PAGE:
When Napoleon was asked if he preferred his generals to be brilliant or courageous he replied he preferred them to be lucky.
And as Bill Clinton took to the stage to endorse Barack Obama's bid for a second term as US president it was his good fortune rather than his support most Democrats yearned for.
As his wife Hillary arrives in Northern Ireland today in what has been billed as her own 'farewell tour' as she prepares to step down from her post as US Secretary of State it remains to be seen whether she has inherited her husband's political luck.
Because those who seek to judge the Clinton's legacy often find themselves questioning if they were as good as people make out or simply benefited from favourable circumstances.
The Clinton's role in our peace process has been well documented.
Bill's late night phone calls during the Good Friday Agreement negotiations undoubtedly corralled and cajoled our political leaders over the finishing line.
Their open door policy gave Irish politicians unprecedented access to the White House and provided a global platform for political solutions to be achieved.
Since leaving office Clinton has remained a committed friend to this country and Hillary has taken up the political baton on our behalf.
However, doubts remain about the significance of her own contribution to progress here.
During her own failed presidential campaign in 2008 she claimed to have been 'instrumental' in bringing peace here as evidence of her foreign policy experience.
These suggestions were disputed by many of the key players at the time including former First Minister Lord Trimble and his aide Steven King who added caustically that she was as relevant as Cherie Blair.
Regardless of whether she exaggerated her own importance it is evident that her influence and interest has grown over the years.
As First Lady she established the Vital Voices organisation to empower women into political leadership.
She boasts more visits to these shores than her husband and as Obama's foreign minister she has made several key interventions.
Her address to the Northern Ireland Assembly in 2009 urged support for the devolution of policing and justice powers and outlined the case of increased US investment in return. She pointed out that more than 20,000 jobs had been created by American firms since the IRA ceasefire of 1994 under an economic policy kick-started by her husband.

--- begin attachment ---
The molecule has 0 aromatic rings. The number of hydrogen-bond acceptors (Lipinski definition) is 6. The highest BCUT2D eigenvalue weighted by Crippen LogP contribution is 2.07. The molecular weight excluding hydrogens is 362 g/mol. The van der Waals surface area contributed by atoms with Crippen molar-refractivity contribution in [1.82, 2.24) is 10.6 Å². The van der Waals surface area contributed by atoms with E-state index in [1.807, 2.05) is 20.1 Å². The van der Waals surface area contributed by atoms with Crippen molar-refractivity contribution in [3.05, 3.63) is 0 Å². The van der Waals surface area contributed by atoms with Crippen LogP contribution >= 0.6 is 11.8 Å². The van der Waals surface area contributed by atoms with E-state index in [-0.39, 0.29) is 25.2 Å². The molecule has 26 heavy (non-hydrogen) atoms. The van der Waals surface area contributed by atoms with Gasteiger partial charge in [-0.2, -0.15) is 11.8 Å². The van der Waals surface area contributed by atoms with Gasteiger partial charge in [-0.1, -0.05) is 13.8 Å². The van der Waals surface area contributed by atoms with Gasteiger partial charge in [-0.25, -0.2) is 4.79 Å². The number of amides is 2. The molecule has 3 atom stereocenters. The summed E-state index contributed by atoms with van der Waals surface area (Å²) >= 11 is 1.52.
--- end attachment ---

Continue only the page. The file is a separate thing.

Her appointment of Declan Kelly as economic envoy to the North was also viewed as a significant marker in promoting Northern Ireland as a viable destination for enterprise.
Given the events of the past week, Hillary could be forgiven for believing little has changed since she and Bill became the first US president and First Lady to visit Northern Ireland 17 years ago.
However, the 65-year-old has never hidden away from confronting some of the uglier aspects to our society.
Leaked cables from Wikileaks revealed US officials were shown horrific real time-lapse footage of the murder of two soldiers at Massereene barracks.
The confidential despatches detailed how Clinton immediately ordered extensive briefings on security force efforts to prevent future terror attacks. She instructed consulate officials to compile files on PSNI, Garda and military strategies to combat dissident republicans and thwart loyalist retaliation.
And last month she reiterated US support for peace in Northern Ireland by branding the murder of prison officer David Black "a cowardly and outrageous act".
While it can be argued with some justification that the Clintons were in the right place at the right time to benefit from events this side of the Atlantic, it is fair to say they both used their power and positions to promote Northern Ireland to the top of the political agenda inside the Oval Office.
The mere presence of either Clinton on this island immediately gives weight and credibility to the region as viable area for doing business. And long before Obama came along with his message of hope and change, Hillary and Bill were inspiring Northern Ireland to embrace the same.
Their recognition of our problems and efforts to supply and provide a solution contributed to instilling a sense of purpose and belief in Northern Ireland.
They reminded us that while we still face grave challenges economically and socially - opportunities do exist and we have the capacity to capitalise on them.
Above all - the Clinton message to Northern Ireland was that peace and prosperity is achievable but only if you truly want it and are willing to make it happen.
Bill Clinton made his 'farewell' visit as President in 2000 although he has returned subsequently, most recently to deliver a lecture on economic recovery at the Magee campus of the University of Ulster.
Now it is Hillary's turn to say her goodbyes. But when your husband is known as 'the comeback kid' for his ability to recover from electoral adversity, it should not surprise us if we are lucky enough to welcome back a new President Clinton in four years' time.